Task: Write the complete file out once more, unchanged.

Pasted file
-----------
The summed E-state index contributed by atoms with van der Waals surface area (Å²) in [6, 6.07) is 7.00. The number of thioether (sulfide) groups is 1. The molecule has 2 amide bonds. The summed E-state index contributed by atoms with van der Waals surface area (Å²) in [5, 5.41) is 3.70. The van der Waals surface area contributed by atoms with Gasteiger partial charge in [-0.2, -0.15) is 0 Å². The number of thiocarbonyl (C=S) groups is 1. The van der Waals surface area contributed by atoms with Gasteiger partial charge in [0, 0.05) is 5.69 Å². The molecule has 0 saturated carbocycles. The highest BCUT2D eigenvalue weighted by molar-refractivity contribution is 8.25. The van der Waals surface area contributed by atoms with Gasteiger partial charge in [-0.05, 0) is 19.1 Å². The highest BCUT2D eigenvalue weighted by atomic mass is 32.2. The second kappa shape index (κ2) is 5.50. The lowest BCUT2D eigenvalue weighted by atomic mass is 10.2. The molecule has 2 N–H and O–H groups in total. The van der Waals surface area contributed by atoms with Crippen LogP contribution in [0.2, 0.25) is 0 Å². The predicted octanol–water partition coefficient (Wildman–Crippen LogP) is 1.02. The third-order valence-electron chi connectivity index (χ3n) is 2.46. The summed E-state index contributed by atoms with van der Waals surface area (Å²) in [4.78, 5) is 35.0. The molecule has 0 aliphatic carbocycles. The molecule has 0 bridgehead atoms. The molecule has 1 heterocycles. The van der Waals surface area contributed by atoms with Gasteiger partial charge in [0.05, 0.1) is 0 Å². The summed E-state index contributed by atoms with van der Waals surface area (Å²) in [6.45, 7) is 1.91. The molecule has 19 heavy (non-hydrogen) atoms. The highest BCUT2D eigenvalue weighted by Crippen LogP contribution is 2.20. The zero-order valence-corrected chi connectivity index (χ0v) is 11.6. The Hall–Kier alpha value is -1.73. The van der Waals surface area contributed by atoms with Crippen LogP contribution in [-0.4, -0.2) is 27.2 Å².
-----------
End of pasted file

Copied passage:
The summed E-state index contributed by atoms with van der Waals surface area (Å²) in [6, 6.07) is 7.00. The number of thioether (sulfide) groups is 1. The molecule has 2 amide bonds. The summed E-state index contributed by atoms with van der Waals surface area (Å²) in [5, 5.41) is 3.70. The van der Waals surface area contributed by atoms with Gasteiger partial charge in [-0.2, -0.15) is 0 Å². The number of thiocarbonyl (C=S) groups is 1. The van der Waals surface area contributed by atoms with Gasteiger partial charge in [0, 0.05) is 5.69 Å². The molecule has 0 saturated carbocycles. The highest BCUT2D eigenvalue weighted by molar-refractivity contribution is 8.25. The van der Waals surface area contributed by atoms with Gasteiger partial charge in [-0.05, 0) is 19.1 Å². The highest BCUT2D eigenvalue weighted by atomic mass is 32.2. The second kappa shape index (κ2) is 5.50. The lowest BCUT2D eigenvalue weighted by atomic mass is 10.2. The molecule has 2 N–H and O–H groups in total. The van der Waals surface area contributed by atoms with Crippen LogP contribution in [0.2, 0.25) is 0 Å². The predicted octanol–water partition coefficient (Wildman–Crippen LogP) is 1.02. The third-order valence-electron chi connectivity index (χ3n) is 2.46. The summed E-state index contributed by atoms with van der Waals surface area (Å²) in [4.78, 5) is 35.0. The molecule has 0 aliphatic carbocycles. The molecule has 0 bridgehead atoms. The molecule has 1 heterocycles. The van der Waals surface area contributed by atoms with Gasteiger partial charge in [0.05, 0.1) is 0 Å². The summed E-state index contributed by atoms with van der Waals surface area (Å²) in [6.45, 7) is 1.91. The molecule has 19 heavy (non-hydrogen) atoms. The highest BCUT2D eigenvalue weighted by Crippen LogP contribution is 2.20. The zero-order valence-corrected chi connectivity index (χ0v) is 11.6. The Hall–Kier alpha value is -1.73. The van der Waals surface area contributed by atoms with Crippen LogP contribution in [-0.4, -0.2) is 27.2 Å².